I remember riding on a bus through the Atacama Desert and being keenly aware of the stark sweeping flatness of it all. It seemed like everything three-dimensional was profoundly noticeable, present; somehow vulnerable, because it stood in such contrast to what surrounded it. Add in that we were in motion traveling through a place of wide stillness and that this bus held a larger population of people than most of the topography we covered. Over time, the road we were on became a subtle line between untethered freedom and an unsettling disturbance of fear.
The memory of that journey from Santiago in the centre of Chile to Antofagasta in the north comes back to me sometimes when I am watching the crows in the Halifax Public Gardens or in Point Pleasant park. Crows are unavoidably who they are; they are birds of great dimension who have un-camouflaged beingness – by design, not by choice. Bottom line, they are utterly themselves, and they don’t blend in especially well. They are blue-black among the green; monosyllabic garglers in the midst of operatic divas. The fact that they continue on with such purpose and self-possession sparks a fondness in me. Where other birds make their mark by how well they hide in plain sight, crows are who they are, decidedly noticeable and different. To pretend otherwise would be impossible for them.
Lent is another desert journey, a time apart from the daily making of our way. For this span of time in the barrenness, do I have the courage to bring my own dimension before God? Can I risk vulnerability, to be who I am called to be in fullness – whether that means that because of who I am, I fall into my surroundings with graceful stealth and lightness of wing or that I provide the counterbalance and stand out simply by being me?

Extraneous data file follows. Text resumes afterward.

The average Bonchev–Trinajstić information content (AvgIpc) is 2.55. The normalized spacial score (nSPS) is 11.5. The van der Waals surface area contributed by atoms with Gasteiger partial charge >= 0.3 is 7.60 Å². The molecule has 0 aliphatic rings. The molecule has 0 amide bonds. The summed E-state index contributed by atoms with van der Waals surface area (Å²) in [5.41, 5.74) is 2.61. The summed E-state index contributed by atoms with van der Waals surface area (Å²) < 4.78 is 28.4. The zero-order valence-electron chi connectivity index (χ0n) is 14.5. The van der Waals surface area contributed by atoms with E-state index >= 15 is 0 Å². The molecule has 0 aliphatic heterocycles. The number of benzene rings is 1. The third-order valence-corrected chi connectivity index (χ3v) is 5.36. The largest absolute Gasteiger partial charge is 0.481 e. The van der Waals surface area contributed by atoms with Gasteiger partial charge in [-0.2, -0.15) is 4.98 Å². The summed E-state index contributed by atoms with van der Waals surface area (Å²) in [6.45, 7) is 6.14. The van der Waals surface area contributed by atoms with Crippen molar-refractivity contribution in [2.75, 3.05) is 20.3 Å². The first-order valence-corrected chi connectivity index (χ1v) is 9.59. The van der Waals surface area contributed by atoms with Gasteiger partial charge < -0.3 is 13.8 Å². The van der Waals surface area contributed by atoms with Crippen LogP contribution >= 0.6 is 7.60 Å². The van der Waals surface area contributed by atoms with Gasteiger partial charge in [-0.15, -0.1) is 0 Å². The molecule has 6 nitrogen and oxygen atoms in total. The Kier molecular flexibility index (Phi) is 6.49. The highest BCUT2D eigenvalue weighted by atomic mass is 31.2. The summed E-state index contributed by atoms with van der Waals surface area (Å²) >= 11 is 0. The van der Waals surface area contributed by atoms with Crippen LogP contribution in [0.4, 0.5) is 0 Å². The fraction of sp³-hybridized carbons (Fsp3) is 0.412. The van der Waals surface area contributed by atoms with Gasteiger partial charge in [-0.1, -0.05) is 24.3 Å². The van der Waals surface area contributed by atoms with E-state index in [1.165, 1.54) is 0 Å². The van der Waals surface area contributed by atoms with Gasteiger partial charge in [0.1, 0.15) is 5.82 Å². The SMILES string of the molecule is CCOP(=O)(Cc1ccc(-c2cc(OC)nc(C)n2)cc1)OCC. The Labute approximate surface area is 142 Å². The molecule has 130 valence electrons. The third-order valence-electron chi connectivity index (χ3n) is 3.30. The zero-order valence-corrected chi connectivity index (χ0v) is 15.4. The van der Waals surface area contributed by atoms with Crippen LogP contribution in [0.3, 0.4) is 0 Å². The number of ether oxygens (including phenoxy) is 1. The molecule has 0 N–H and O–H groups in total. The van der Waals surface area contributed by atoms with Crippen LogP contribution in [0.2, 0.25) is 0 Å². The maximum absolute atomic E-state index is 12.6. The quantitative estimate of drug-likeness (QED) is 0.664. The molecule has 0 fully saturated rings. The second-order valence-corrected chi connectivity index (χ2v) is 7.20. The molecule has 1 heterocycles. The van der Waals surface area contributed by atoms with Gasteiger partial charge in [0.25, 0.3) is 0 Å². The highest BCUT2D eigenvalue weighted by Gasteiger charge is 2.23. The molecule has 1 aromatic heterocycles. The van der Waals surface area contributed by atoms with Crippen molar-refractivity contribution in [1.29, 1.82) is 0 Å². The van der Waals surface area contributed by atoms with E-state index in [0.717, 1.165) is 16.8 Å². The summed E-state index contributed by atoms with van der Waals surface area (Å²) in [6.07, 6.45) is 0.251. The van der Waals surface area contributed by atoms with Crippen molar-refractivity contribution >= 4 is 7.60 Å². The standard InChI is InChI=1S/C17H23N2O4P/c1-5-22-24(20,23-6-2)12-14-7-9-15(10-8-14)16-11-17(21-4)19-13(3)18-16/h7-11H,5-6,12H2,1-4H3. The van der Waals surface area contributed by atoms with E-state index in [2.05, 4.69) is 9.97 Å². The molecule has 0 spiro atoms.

Long bus rides through the desert offer plenty of time for such considerations. Lent offers us that time every year. I was not alone on the bus for those 19 hours, and we do not travel alone through these weeks leading to Easter.
If we can each bring ourselves before God and risk acknowledging for ourselves what God already knows, then what is there to fear? And when prohibitive fear is removed … when we believe we are loved, honoured, appreciated and respected, by ourselves, others, and God in that fullness, untethered freedom and unsettling disturbance merge into something that I imagine looks like a great murmuration of different species of birds against the sky at close of day. No one losing themselves, all moving both independently and collectively; living art composed of a togetherness of being … like diverse people of one heart and one mind or soul saying, “Here I am, Lord. I come to do your will.”
Reflection: Kim King, RSCJ, director of Barat Spirituality Centre in Halifax, Nova Scotia
Image: photo by Kim King, RSCJ